When you gotta go …

No, this is not political, religious or moral, just an observation about the current, “Which sex uses which bathroom?” controversy. There are arguments to be made on both sides of the stalls, and I’ll simply state that I’ve been there and done that. I don’t mean I’ve had a life-changing alteration in my anatomy, but I’ve been dealing with the quandary for some years beginning when I’d travel with students in Europe.

Same sex toilets, johns, bathrooms, loos and water closets were very much in evidence when I began traveling with kids in 1979. In fact, to find separate restrooms in France was once a rarity. You’d stop with a busload of kids at a roadside inn in the south of France and there’d be a single door marked “W.C.” After explaining to my anxious travelers that W.C. did not stand for wind chimes or window cleaner, I’d then point out that in this part of the world people used the same facility, no matter their sex. Okay, there are some foreign customs that American teenagers simply will not go for … snails in garlic butter, smoked fish lying on top of your salad, smelly cheese for a dessert course … but when you gotta go, you gotta go, and after a four-hour early morning bus ride from Paris, they usually had to go. If we were the only inhabitants of the restaurant or gift shop, then the matter was simple: girls go first while someone guards the door, then the boys can have at it if they’ve not already found a French tree behind the café. This method sounds workable, but in fact we tended to stop at places teeming with tourists and we often had to choice but to share the restroom.

Let me try to describe the procedure without being indelicate. Most of these European toilets had three fixtures: a commode walled off by flimsy stall, a washbasin and a urinal. The ladies would stand in line for the stall while the men stood with their back to the ladies while using their male appliance. The doors to the john would remain open. The restrooms were often quite small, so the men might be only a couple of feet from the girls waiting in line. Again, I’ll try to avoid being unseemly and say that there are certain things in life that require a certain amount of concentration and more often that not the boys, if they were able to steel themselves this far, were unable to go any further. I can speak from firsthand experience here. There’s a synaptic connection between a man’s brain and … well, other regions. Sometimes your cerebellum sends a signal southward shouting, “I don’t care how bad you’ve to go, it ain’t gonna happen, Bubba!”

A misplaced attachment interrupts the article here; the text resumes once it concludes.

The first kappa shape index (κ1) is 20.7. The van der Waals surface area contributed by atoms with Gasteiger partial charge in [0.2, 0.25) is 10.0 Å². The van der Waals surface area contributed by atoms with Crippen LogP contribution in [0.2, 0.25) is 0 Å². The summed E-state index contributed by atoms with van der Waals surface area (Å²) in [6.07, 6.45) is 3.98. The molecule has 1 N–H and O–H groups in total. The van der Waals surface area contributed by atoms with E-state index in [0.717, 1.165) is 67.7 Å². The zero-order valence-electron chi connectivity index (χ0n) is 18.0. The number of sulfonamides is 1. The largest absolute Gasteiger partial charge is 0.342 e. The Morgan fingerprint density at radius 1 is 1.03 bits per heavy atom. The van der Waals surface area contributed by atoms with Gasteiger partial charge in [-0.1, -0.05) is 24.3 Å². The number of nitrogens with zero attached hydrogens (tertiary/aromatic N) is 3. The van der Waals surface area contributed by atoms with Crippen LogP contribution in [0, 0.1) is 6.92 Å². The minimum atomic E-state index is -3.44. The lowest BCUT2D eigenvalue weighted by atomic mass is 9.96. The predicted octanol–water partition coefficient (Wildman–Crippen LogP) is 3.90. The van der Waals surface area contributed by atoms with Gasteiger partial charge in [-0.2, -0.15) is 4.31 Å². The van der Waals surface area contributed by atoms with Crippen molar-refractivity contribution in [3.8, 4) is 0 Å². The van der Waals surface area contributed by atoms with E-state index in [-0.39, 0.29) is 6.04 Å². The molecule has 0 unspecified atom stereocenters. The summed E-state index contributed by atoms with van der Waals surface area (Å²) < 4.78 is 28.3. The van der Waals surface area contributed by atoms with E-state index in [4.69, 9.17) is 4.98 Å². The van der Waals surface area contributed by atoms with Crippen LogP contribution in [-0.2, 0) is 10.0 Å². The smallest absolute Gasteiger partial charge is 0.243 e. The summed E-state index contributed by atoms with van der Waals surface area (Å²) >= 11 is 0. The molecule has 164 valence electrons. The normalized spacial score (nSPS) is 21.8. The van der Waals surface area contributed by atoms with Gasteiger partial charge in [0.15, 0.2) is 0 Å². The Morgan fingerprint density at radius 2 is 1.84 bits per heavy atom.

All good travel adventures seem terrifying at the time but make for great stories when returning home. Time after time I’d take kids on whirlwind tours of Italy, England, France and Germany, and when Mom and Dad would travel to the St. Louis airport to pick us up, the first words out of the young traveler’s mouth would be, “We had to use the same toilets, Mom!” These were not the most welcoming of words to a lady who’d entrusted the wellbeing of her daughter to me for the past two weeks. I’d try to jokingly explain the custom of European same sex restrooms as the worried mother collected their child’s luggage and hurried them back to Morgan County and far away from this demented chaperone.

In Spain we were once confronted with not only a single, large communal bathroom, but communal bathtubs, as well. Seven of them, all in a row. I adhere to the “When in Rome …” adage in most things culinary, cultural and aesthetic, but this was a bridge too far. I announced that the girls would take their baths in the evening the boys in the morning and never the twain shall meet. This was fine with my kids since they had no desire to bond quite that closely. However, I chose to take my bath at midnight when there’d be no traffic at all. Unfortunately, this was the same time that two of my female students opted to take a bath. I was in stall number 4, exactly halfway down the row of bathtubs. What are the chances of the two girls wanting to use stalls 3 and 5? I’ll cut to the chase: after a few calm whispers and (thank God) no screams we all returned to our rooms, dripping and laughing.

I would only advise those wrapped up in the current bathroom scandals to take a trip to the nether regions of the globe where in some cases the lavatory is the nearest ditch. Let’s not let our First World problems concern us so much that we forget to give thanks for a place to … well, you know.

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About the author

Ken Bradbury is an adjunct instructor of theatre at LLLC after retiring from Triopia. He entertains on the Spirit of Peoria riverboat and is the author of over 300 published plays. Website: creativeideas.com

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